Translating visual information into tactile and auditory information that a blind person can use to navigate is a challenge in the physical world; it’s even more of a puzzle in the virtual world. But researchers at Microsoft are tackling the challenge of creating accessible VR. Their navigation tool, the Canetroller, is a virtual white cane that enables navigation in a VR environment. It mimics the feedback people get from touching, sweeping, and tapping items in the physical environment while using a long cane for navigational purposes.

Canetroller takes O&M skills into immersive environments

O&M—Orientation and Mobility—skills teach a blind person to understand where they are in a physical space, figure out where they want to go, and plan and implement a path to get there. Physical objects might be destinations (your office building or your desk) or obstacles (a curb or a trash can you could trip over). Some obstacles also serve as navigational markers.

A blind person using a white cane taps on different surfaces; the differences in sound and texture convey information about the size and type of object, as well as its location. Many blind people use a form of echolocation to aid their navigation, bouncing sound off of large and small objects to gauge distance and location. Guide dogs generally steer their human partners around obstacles, but both dog and human use physical landmarks to navigate.

In a virtual environment, neither the audio and physical cues, nor the cane and canine assistants, are available. Microsoft is seeking to change that with the Canetroller, which seeks to provide both audio and tactile cues to blind VR users.

This haptic device simulates the interactions a blind person has with her environment when using a navigation cane by providing haptic and auditory feedback that allows a blind person to navigate a virtual environment. Tactile feedback from a physical cane helps users understand the shape, position, and even texture of a virtual object. Audio feedback provides information on size and location.

“Current VR solutions rely mainly on realistic visual feedback to provide an immersive experience to sighted people,” researchers Yuhang Zhao et al. wrote. “Since the white cane is the most common tool for blind people to navigate the real world, our controller simulates many white cane interactions, which allows users to transfer their white cane skill from the real world into the virtual world.”

Increasing access to VR training and entertainment

Potential uses range from enabling O&M instructors to provide students with a broader range of practice environments to enabling blind users to engage with entertainment or educational VR content, navigating those spaces with the Canetroller.

Participants use a VR headset, which provides the 3D audio of the virtual environment, and they hold the Canetroller to feel the haptic feedback. They also wear a belt that includes a brake mechanism, a “voice coil,” and a tracker.

Users receive three types of feedback via the Canetroller:

  • Braking: The brake mechanism generates physical resistance to stop movement whenever the virtual cane hits a virtual object to the user’s left or right side. The initial implementation does not include braking for vertical items or when the cane hits an obstacle in front of or behind the user.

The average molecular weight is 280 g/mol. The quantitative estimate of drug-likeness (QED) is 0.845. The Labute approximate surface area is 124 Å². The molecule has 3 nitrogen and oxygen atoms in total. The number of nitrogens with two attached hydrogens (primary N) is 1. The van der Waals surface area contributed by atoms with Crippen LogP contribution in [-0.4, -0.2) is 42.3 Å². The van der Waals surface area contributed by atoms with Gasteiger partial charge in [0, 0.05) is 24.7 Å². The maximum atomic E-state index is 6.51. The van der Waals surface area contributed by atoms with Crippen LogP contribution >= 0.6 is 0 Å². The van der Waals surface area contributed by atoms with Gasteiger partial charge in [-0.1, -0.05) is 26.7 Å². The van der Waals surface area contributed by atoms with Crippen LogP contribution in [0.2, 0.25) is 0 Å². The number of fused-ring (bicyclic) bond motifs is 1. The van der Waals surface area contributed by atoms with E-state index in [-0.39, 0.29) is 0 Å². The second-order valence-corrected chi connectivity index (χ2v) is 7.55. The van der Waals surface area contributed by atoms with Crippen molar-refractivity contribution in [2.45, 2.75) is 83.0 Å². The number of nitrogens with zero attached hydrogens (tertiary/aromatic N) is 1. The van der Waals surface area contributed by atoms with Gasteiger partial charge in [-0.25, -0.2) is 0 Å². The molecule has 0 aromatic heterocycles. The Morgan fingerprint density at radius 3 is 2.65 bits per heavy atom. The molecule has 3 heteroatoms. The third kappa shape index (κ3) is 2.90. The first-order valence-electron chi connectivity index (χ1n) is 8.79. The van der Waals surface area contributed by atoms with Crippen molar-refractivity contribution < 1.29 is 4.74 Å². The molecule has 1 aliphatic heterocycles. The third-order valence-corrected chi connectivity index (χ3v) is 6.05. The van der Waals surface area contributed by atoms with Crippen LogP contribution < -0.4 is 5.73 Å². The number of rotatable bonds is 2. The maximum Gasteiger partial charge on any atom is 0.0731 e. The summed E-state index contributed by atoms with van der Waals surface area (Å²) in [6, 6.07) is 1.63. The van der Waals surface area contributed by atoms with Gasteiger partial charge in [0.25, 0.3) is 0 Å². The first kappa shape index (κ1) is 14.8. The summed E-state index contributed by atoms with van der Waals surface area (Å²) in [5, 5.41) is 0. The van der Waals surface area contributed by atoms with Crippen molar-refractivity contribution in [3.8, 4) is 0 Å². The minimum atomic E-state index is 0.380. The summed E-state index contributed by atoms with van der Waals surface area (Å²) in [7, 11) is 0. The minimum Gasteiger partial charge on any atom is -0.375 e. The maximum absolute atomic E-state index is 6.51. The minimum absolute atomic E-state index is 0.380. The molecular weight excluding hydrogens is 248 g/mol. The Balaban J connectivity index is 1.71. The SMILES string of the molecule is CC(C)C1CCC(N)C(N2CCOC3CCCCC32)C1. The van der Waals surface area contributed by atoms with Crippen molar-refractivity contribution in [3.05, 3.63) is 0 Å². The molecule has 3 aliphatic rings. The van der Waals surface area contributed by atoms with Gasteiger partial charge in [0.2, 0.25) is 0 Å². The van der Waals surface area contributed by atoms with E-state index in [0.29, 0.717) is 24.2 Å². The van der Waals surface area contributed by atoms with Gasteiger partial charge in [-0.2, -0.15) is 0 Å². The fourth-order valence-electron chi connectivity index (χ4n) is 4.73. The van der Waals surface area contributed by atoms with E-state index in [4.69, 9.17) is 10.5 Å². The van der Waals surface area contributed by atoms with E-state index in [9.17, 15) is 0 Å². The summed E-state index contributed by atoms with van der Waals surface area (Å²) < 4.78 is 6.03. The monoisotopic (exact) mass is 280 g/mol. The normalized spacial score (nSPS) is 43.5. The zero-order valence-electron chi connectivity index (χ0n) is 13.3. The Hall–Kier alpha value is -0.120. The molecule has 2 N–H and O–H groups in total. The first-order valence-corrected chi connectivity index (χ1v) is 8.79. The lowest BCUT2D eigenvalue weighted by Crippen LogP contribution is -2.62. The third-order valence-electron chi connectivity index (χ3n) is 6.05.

• Audio feedback and cues: The VR system generates 3D audio as part of the immersive environment. In addition, the Canetroller beeps when the user approaches an obstacle, if the cane penetrates a virtual object, or if the user moves outside of the virtual space. Additional audio feedback includes realistic tapping and other sounds to mimic those that occur in the physical world when the user taps, sweeps, or otherwise touches a surface or an object with the cane. As in the physical world, the sounds help the user learn about the size, shape, and physical makeup of their environment. Sounds rendered vary depending on the surface type and collision speed: Different feedback is provided when a user is quickly sweeping the Canetroller vs. slowly exploring a surface or object, for example. This feedback makes it possible for a cane user to tell not only that they’ve found, say, a trashcan, but also the approximate size and shape of the item—much as it would in a physical environment.
  • Vibrotactile feedback: When the user touches an item or sweeps a surface in the VR environment, Canetroller’s vibrotactile feedback mimics the way a physical cane feels when it encounters different textures, such as a carpet vs. a tile floor.

The actual Canetroller device is compact, but the length of the virtual cane it simulates is adjustable, based on each user’s height, the length of the cane they use in the physical world, and how they hold their cane.

Testers, who included people with a range of visual impairments as well as a group of sighted and visually impaired O&M instructors, were able to successfully navigate virtual indoor and outdoor test environments. They reported being able to perceive texture, discover the size and location of objects like a table or a wastebasket, and find a virtual door in a virtual wall. The researchers plan to evaluate additional interaction techniques and explore expanding the braking mechanism to up-down and forward-backward movements.

Microsoft recently released a set of navigational tools for low-vision and blind VR users, SeeingVR. While these tools have not yet been integrated with the Canetroller, it may be possible to use them simultaneously in compatible apps.

Explore VR

Virtual and augmented reality are increasingly relevant to L&D teams. Explore these and other emerging technologies at The eLearning Guild’s Emerging Technologies Online Conference, July 17–18, 2019. Register today—or purchase an Online Conference subscription and get a full year of online events with eLearning thought leaders.